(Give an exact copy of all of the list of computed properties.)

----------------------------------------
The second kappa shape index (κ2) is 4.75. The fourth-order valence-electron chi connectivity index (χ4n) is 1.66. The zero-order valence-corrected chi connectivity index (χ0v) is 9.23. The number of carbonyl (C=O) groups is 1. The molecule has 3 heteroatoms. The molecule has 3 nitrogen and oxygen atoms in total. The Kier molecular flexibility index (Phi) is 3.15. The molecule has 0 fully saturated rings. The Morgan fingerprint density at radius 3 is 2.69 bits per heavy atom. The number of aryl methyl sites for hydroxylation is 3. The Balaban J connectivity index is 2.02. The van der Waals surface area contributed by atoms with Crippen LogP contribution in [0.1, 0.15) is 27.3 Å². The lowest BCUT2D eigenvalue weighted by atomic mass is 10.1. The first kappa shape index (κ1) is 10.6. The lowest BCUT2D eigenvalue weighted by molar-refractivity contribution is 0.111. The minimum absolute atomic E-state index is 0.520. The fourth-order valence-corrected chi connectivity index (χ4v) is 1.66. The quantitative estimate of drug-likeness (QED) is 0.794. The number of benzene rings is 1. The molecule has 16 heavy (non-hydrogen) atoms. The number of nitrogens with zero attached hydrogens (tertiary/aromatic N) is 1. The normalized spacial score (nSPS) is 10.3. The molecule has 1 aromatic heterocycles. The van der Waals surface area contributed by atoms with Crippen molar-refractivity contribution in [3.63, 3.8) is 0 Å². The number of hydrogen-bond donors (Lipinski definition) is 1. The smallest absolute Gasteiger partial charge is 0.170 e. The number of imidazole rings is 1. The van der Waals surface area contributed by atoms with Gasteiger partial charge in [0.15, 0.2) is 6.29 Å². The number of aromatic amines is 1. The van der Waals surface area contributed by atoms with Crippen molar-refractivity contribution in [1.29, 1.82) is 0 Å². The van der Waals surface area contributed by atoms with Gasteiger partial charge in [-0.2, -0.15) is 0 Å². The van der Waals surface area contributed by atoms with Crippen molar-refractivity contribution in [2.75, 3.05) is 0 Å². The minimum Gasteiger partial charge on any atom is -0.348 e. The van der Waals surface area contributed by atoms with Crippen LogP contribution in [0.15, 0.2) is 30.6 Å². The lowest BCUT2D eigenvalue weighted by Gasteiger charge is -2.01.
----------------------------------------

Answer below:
The second kappa shape index (κ2) is 4.75. The fourth-order valence-electron chi connectivity index (χ4n) is 1.66. The zero-order valence-corrected chi connectivity index (χ0v) is 9.23. The number of carbonyl (C=O) groups is 1. The molecule has 3 heteroatoms. The molecule has 3 nitrogen and oxygen atoms in total. The Kier molecular flexibility index (Phi) is 3.15. The molecule has 0 fully saturated rings. The Morgan fingerprint density at radius 3 is 2.69 bits per heavy atom. The number of aryl methyl sites for hydroxylation is 3. The Balaban J connectivity index is 2.02. The van der Waals surface area contributed by atoms with Crippen LogP contribution in [0.1, 0.15) is 27.3 Å². The lowest BCUT2D eigenvalue weighted by atomic mass is 10.1. The first kappa shape index (κ1) is 10.6. The lowest BCUT2D eigenvalue weighted by molar-refractivity contribution is 0.111. The minimum absolute atomic E-state index is 0.520. The fourth-order valence-corrected chi connectivity index (χ4v) is 1.66. The quantitative estimate of drug-likeness (QED) is 0.794. The number of benzene rings is 1. The molecule has 16 heavy (non-hydrogen) atoms. The number of nitrogens with zero attached hydrogens (tertiary/aromatic N) is 1. The normalized spacial score (nSPS) is 10.3. The molecule has 1 aromatic heterocycles. The van der Waals surface area contributed by atoms with Crippen molar-refractivity contribution in [3.63, 3.8) is 0 Å². The number of hydrogen-bond donors (Lipinski definition) is 1. The smallest absolute Gasteiger partial charge is 0.170 e. The number of imidazole rings is 1. The van der Waals surface area contributed by atoms with Gasteiger partial charge in [0.15, 0.2) is 6.29 Å². The number of aromatic amines is 1. The van der Waals surface area contributed by atoms with Crippen molar-refractivity contribution in [1.29, 1.82) is 0 Å². The van der Waals surface area contributed by atoms with Gasteiger partial charge in [-0.2, -0.15) is 0 Å². The van der Waals surface area contributed by atoms with Crippen molar-refractivity contribution in [2.75, 3.05) is 0 Å². The minimum Gasteiger partial charge on any atom is -0.348 e. The van der Waals surface area contributed by atoms with Crippen LogP contribution in [0.15, 0.2) is 30.6 Å². The lowest BCUT2D eigenvalue weighted by Gasteiger charge is -2.01.